It starts off really nice, you know, but then about halfway through they finally meet and they’re crying and I’m crying and it’s all just a big mess of happiness and tears and I just want to tell all the technology haters that it’s not all bad, there are some really good things that come out of the Internet too.
Lots of big tech companies have some weird patents floating around, but this one from Motorola is a doozy. The company recently applied for a patent for an electronic throat tattoo that functions as a microphone for your smartphone.
Yes, really. From TechCrunch:
The idea is that an “electronic tattoo” nestled on a wearer’s neck could directly capture sound “emanating from a throat” and transmit it to a smartphone (or a similar computing device) by way of a Bluetooth, Zigbee, or NFC connection, thus eliminating the awful background noise that mars many a phone call. Other potential applications could see the tattoo fitted with a display of sorts, or a galvanic skin response detector that could basically service as a lie detector.
Maybe in the near future, we’ll see the end of the era in which neck tattoos are considered unprofessional. I mean, really, this takes the concept of wearable tech to an entirely new level — though it’s still one step below the dude who shoved a huge computer chip into his arm so he could have real-time temperature data beamed to his Android device.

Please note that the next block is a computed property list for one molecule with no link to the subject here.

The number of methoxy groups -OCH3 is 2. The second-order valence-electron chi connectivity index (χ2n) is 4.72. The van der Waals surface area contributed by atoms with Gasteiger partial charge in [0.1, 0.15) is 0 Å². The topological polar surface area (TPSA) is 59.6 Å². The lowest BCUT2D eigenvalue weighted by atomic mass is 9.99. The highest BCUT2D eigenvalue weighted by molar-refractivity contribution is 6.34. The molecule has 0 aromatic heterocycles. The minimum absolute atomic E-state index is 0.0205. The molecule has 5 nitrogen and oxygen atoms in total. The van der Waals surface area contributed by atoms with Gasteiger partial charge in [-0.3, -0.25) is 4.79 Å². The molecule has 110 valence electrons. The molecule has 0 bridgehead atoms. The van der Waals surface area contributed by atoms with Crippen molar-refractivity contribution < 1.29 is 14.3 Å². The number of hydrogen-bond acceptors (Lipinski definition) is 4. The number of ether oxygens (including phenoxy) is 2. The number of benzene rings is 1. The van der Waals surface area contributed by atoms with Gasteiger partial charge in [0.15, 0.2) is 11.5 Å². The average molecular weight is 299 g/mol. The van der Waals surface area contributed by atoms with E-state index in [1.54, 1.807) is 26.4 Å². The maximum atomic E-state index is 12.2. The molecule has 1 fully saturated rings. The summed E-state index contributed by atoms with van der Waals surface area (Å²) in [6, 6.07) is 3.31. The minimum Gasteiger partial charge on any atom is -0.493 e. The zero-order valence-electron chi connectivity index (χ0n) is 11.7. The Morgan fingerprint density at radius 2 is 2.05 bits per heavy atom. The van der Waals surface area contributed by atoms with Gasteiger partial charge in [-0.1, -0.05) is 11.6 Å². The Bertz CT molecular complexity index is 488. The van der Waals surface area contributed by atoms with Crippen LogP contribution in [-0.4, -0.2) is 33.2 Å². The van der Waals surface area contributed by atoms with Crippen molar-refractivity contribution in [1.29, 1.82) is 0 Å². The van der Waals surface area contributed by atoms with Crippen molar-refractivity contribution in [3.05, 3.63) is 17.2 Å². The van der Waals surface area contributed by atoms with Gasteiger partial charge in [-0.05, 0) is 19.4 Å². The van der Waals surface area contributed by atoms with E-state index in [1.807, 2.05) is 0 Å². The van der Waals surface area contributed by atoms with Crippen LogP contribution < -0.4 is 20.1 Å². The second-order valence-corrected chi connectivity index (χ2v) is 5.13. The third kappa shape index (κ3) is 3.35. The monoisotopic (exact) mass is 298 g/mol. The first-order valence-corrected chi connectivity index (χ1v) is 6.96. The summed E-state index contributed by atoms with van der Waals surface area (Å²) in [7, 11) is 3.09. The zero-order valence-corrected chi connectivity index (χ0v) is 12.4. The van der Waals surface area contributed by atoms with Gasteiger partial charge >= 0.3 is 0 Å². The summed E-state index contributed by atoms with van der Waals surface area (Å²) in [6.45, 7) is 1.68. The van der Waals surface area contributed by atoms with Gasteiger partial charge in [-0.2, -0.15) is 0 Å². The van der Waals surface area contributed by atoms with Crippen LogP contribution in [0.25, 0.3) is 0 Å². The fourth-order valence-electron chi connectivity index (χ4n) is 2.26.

As several sites point out, it’s quite possible that the “tattoo” Motorola refers to in the patent application could be of the stick-on variety, but we’re going to assume it’s the regular kind of tattoo because that’s way more badass.
What’s not included in this report is that Ivan Owen, who appeared briefly in the video above, uploaded a Youtube video in 2011 of a giant mechanical hand he had made as a toy and which Richard Van As, a tradesman from South Africa who had lost four fingers in an accident, saw and ended up collaborating with Ivan to create a prosthetic out of metal. After crowdfunding for the prototype they made a prosthetic hand for a 5-year-old South African child named Liam. Today you can find and download the design for the prosthetic hand for free on Thingverse, and follow Robohand’s progress here.
Say what you want about Jony Ive’s design for iOS7 (which may or may not have been made in Microsoft Word), but there’s one thing I think supporters and detractors alike can agree on: dude sure loves his smooth lines and gradients.
With that in mind, what would some other everyday objects look like if Jony Ive designed them? Probably something like this:
The Swiss flag
The Mona Lisa
A one dollar bill
Game of Thrones
The South Korean flag
The solar system
Various band logos
A Star Wars poster
We all have something that we are afraid of, whether it is monsters, the dark, public speaking, heights or flying. Some people love being afarid, because they love the rush and to push their limits. Halloween is here so Sortable thought we would take a look at what makes us afraid.
Feel free to embed the infographic on your blog using the embed code below:
<a href="http://sortable.com/blog/the-anatomy-of-fear/"><img width="650" height="3183" src="http://blog.sortable.com/files/2011/10/anatomy-of-fear-650px.jpg" title="The Anatomy of Fear" alt="Halloween Infographic"/></a><br /> <a href="http://sortable.com">Sortable</a> <a href=" http://sortable.com/blog/the-anatomy-of-fear/">Anatomy of Fear Infographic</a>
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